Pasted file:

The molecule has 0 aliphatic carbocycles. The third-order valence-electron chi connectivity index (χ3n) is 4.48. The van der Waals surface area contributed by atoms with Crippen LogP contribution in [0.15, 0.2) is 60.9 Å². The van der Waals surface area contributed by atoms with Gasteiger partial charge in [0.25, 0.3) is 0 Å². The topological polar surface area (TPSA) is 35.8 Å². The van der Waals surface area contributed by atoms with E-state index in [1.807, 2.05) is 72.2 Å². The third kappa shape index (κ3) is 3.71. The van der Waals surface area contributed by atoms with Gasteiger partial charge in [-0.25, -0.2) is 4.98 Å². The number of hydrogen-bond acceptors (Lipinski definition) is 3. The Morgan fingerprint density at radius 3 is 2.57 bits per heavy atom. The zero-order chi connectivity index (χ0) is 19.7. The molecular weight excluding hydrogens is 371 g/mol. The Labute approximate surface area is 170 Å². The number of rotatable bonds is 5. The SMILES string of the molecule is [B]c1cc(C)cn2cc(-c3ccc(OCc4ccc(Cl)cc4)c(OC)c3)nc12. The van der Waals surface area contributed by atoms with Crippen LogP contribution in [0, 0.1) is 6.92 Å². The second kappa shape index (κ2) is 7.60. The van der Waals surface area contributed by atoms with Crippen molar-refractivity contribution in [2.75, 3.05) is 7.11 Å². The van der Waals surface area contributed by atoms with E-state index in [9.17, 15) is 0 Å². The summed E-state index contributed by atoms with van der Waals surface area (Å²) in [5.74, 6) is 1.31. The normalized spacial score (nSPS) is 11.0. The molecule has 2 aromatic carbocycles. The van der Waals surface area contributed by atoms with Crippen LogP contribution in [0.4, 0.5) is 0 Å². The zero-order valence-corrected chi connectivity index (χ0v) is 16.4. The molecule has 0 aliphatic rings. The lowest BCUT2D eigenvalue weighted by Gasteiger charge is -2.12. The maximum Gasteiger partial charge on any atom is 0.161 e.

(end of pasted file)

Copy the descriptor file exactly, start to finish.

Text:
The molecule has 0 aliphatic carbocycles. The third-order valence-electron chi connectivity index (χ3n) is 4.48. The van der Waals surface area contributed by atoms with Crippen LogP contribution in [0.15, 0.2) is 60.9 Å². The van der Waals surface area contributed by atoms with Gasteiger partial charge in [0.25, 0.3) is 0 Å². The topological polar surface area (TPSA) is 35.8 Å². The van der Waals surface area contributed by atoms with E-state index in [1.807, 2.05) is 72.2 Å². The third kappa shape index (κ3) is 3.71. The van der Waals surface area contributed by atoms with Gasteiger partial charge in [-0.25, -0.2) is 4.98 Å². The number of hydrogen-bond acceptors (Lipinski definition) is 3. The Morgan fingerprint density at radius 3 is 2.57 bits per heavy atom. The zero-order chi connectivity index (χ0) is 19.7. The molecular weight excluding hydrogens is 371 g/mol. The Labute approximate surface area is 170 Å². The number of rotatable bonds is 5. The SMILES string of the molecule is [B]c1cc(C)cn2cc(-c3ccc(OCc4ccc(Cl)cc4)c(OC)c3)nc12. The van der Waals surface area contributed by atoms with Crippen LogP contribution in [0, 0.1) is 6.92 Å². The second kappa shape index (κ2) is 7.60. The van der Waals surface area contributed by atoms with Crippen molar-refractivity contribution in [2.75, 3.05) is 7.11 Å². The van der Waals surface area contributed by atoms with E-state index in [9.17, 15) is 0 Å². The summed E-state index contributed by atoms with van der Waals surface area (Å²) in [5.74, 6) is 1.31. The normalized spacial score (nSPS) is 11.0. The molecule has 2 aromatic carbocycles. The van der Waals surface area contributed by atoms with Crippen LogP contribution in [0.4, 0.5) is 0 Å². The zero-order valence-corrected chi connectivity index (χ0v) is 16.4. The molecule has 0 aliphatic rings. The lowest BCUT2D eigenvalue weighted by Gasteiger charge is -2.12. The maximum Gasteiger partial charge on any atom is 0.161 e.